Gananath Obeyesekere’s chapter on the cosmopolitan nature of early Kandyan courts is thus an important challenge to this notion of authentic purity. King Vimaladharmasuriya, who ruled from 1590 to 1604, is one example of this hybrid fluidity. The king – whose name literally translates to ‘pious defender of the Buddha’s teachings’ – furnished his court with Spanish chairs and golden goblets, and was purportedly an avid consumer of wine and Western music. The 16th-century town he ruled over was also decidedly cosmopolitan in nature: foreign clothes were often worn by local elites, and Tamil and Portuguese served as the lingua franca; a later ruler, Rajasinha II, for instance, spoke fluent Portuguese.
Vimaladharmasuriya foreshadowed his descendant, the ruler Narendrasinha (reigned from 1707 to 1739). Known to many as the ‘last Sinhalese King’, Narendrasinha used to wear white wigs in the European fashion, and allowed the Dutch to take great pleasure, and diplomatic advantage, in providing him with the necessary powder and pomade for the upkeep of his wigs. The indigenous, it seems, was quite compatible with the languages, tastes and habits from abroad. Obeysekere observes that these qualitative features are deliberately elided in the Sinhala and Pali historical sources. Unfortunately, the nature of the sources of this chapter – Dutch travel records – restricts it to a study of elites, and so there is little to conclude about the dispersal of these tastes and fashions in the general population.
As an alternative to this elite focus, historians Kate Ekama and Alicia Schrikker turn to the little explored history of slavery in Colombo. They aim to rectify the idea that “slaves and slavery do not immediately surface in Sri Lankan memory, nor in colonial and indigenous texts,” which they note is especially shocking considering that, in the 18th century, at least half the population of Colombo consisted of slaves.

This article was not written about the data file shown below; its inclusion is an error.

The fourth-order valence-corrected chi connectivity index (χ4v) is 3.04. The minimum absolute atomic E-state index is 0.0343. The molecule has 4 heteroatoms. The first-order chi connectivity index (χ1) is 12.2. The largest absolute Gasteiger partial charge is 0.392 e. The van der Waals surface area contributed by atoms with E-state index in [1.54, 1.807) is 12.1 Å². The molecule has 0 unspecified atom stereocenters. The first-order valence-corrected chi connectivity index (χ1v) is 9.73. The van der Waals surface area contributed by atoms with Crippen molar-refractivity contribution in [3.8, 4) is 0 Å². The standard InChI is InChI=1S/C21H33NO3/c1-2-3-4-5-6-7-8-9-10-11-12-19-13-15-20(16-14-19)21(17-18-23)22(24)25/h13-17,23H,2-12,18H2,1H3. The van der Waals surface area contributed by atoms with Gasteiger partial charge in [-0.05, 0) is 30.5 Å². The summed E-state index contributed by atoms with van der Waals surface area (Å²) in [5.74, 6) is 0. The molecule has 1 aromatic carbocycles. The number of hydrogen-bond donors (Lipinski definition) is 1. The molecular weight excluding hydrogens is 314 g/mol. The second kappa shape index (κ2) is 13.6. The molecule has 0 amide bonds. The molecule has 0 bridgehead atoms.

In 1660, the Dutch East India Company (VOC) transported more than 10,000 slaves from the Subcontinent to Ceylon and Batavia, and the slave trade was an incredibly lucrative side business for VOC officials. Slaves were used for construction work alongside prisoners, mostly as domestic workers for wealthy local and Dutch elites at a time when well-to-do families could have up to 20 slaves. Over time, these slaves were often absorbed into what the historians call the ‘urban underclass’. Accounting for this episode in history inverts the elite focus on the past, particularly the narratives of cosmopolitan elites, such as the royalty or monastic scholars, who were privileged with mobility.
But how does one write non-elite histories of people who have not left us memoirs, diaries or chronicles of their deeds? Ekama and Schrikker trawl through legal records in order to recover such voices, from the proceedings from the Dutch Council of Justice in Colombo, which preserve the lives and testimonies of many slaves. These cases were filed by the slaves for their manumission (freedom) or, more tragically, in the case of their murder, rape or abuse.
These documents capture tantalising micro-histories of the lives of these slaves. In one case file from 1781, for example, a slave woman named Deidamie, who was accused of killing her child, is holding on to a talisman which had been given to her by a Malay slave named Ontong. Ontong, in turn, claimed that he was in possession of the charm through a gift made by a Malay soldier from Java living in Colombo. Another case, from the 1790s, has a slave woman named Helena claiming her freedom against the wishes of her master. As is the case with many subaltern histories, we are left with fragments of lives, which must be filled in with historical context and, sometimes, imagination. Although we cannot be sure of these individuals’ geographical origins – many brought from the Subcontinent were trafficked to there from other continents – what little is preserved in the legal records is an important contribution to a historiography of Sri Lanka that breaks from the ‘deeds of great men’ model or stories of triumphant Sinhala Buddhism. The fabric of history is interwoven with many more threads.